Electric Volkspod Takes You On An Eco-friendly Beetle Cruise

The Volkswagen Beetle is a true automobile icon, and while it may not be the fastest or most breathtaking looking car ever built, its unmistakable shape with those elegant curvy fenders and bulgy lights holds a special place in many people’s hearts. And then it inspires them to build minibikes from those same parts.

[Brent Walter] is well know as an originator of the hobby, starting a little while ago with his Volkspod. Inspired by [Brent’s] work, [Jonah Mikesell] decided to give it his own try, but unlike the original design that uses an actual minibike under the hood, he built an electric version of it, and painstakingly documented every step along the way.

The idea of the Volkspod is to take the Beetle’s two front fenders, weld them together to one symmetric body, and turn it into a small motorcycle. [Jonah]’s version does all that, but instead of taking a whole minibike as core of the project, he only uses a minibike frame and substitutes the engine with a 2000 Watt e-bike motor along with an e-bike battery pack. Fitting the frame within the dimensions of the fender construct required some extra welding work, but in the end, it all came nicely together, and with its red paint job, it kinda looks like something from a vintage post-apocalyptic sci-fi cross-genre movie. Watch him taking it for a spin in the video after the break.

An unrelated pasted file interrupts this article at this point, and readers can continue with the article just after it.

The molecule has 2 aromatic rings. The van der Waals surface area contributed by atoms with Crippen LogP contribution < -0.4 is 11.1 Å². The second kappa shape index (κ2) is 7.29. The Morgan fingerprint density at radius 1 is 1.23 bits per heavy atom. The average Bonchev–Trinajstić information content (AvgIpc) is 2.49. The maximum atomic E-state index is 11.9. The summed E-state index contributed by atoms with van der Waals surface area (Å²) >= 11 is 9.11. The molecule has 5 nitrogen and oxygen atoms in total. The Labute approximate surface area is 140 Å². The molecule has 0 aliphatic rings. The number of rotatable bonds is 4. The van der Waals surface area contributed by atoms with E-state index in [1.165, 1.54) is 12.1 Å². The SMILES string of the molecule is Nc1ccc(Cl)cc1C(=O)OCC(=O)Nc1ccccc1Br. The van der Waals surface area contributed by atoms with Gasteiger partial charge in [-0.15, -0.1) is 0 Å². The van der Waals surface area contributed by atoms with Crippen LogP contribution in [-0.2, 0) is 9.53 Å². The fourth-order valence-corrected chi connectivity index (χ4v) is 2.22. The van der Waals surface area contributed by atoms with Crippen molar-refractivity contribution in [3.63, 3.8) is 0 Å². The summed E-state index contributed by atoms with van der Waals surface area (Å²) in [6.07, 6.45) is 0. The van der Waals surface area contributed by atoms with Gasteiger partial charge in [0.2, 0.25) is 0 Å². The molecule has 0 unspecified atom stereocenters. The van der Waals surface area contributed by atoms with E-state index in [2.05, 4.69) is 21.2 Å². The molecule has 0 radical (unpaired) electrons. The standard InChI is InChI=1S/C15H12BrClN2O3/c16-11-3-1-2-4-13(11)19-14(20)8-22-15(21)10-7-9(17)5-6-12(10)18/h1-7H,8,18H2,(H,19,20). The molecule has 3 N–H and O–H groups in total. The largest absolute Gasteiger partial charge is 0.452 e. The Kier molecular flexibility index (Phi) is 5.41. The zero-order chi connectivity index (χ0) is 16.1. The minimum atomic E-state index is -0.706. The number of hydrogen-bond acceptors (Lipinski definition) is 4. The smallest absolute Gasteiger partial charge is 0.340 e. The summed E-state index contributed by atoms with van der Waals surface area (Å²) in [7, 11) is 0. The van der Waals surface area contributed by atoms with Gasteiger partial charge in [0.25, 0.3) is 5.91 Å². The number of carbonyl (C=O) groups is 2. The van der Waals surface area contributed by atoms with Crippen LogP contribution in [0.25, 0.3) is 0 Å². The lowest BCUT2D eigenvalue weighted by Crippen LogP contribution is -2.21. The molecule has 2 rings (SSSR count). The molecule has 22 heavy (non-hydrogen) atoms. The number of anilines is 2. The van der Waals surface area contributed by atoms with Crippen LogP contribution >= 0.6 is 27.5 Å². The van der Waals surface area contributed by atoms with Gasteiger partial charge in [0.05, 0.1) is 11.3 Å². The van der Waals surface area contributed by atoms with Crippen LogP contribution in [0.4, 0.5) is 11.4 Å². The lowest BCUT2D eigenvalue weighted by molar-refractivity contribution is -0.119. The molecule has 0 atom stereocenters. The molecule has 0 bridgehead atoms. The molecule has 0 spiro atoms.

Unfortunately, neither the original Volkspod nor this one has the roaring engine sound of an actual Beetle — which is akin to what the wings of a real-life beetle of similar size would probably sound like. But well, it’s always an option to fake that. And if [Jonah] ever feels the urge of a bigger engine, maybe a washing machine can help.


9 thoughts on “Electric Volkspod Takes You On An Eco-friendly Beetle Cruise

  1. I’ve long wanted to take two front fenders and two rear quarter panels from a 1948 to 1954 Hudson and make them into an aerodynamic body for a motorcycle. The easiest tail light to use would be from 1948 to 1951, or the 1954. 1952 and 1953 used non-symmetrical left and right lenses on the Hornet. The Wasp lens could be turned vertical but its small.
    I’d even have the bumpers by welding two outer ends together, with one bumper guard.

  2. I mean it looks cool, probably feels cool to, its an awesome project and all.
    But lets leave it there, the eco-bs is just bs, everything that uses batteries is less eco than a well oiled diesel engine.

    1. If it’s harvested from a used bike, it already “payed the bill”. All the comparisons diesel vs electro are based on the fact that the electric car is rendered useless after a certain driven range, or when the battery lost ~30% of its capacity. But after that, it’s quite eco friendly! Like every re-use is.

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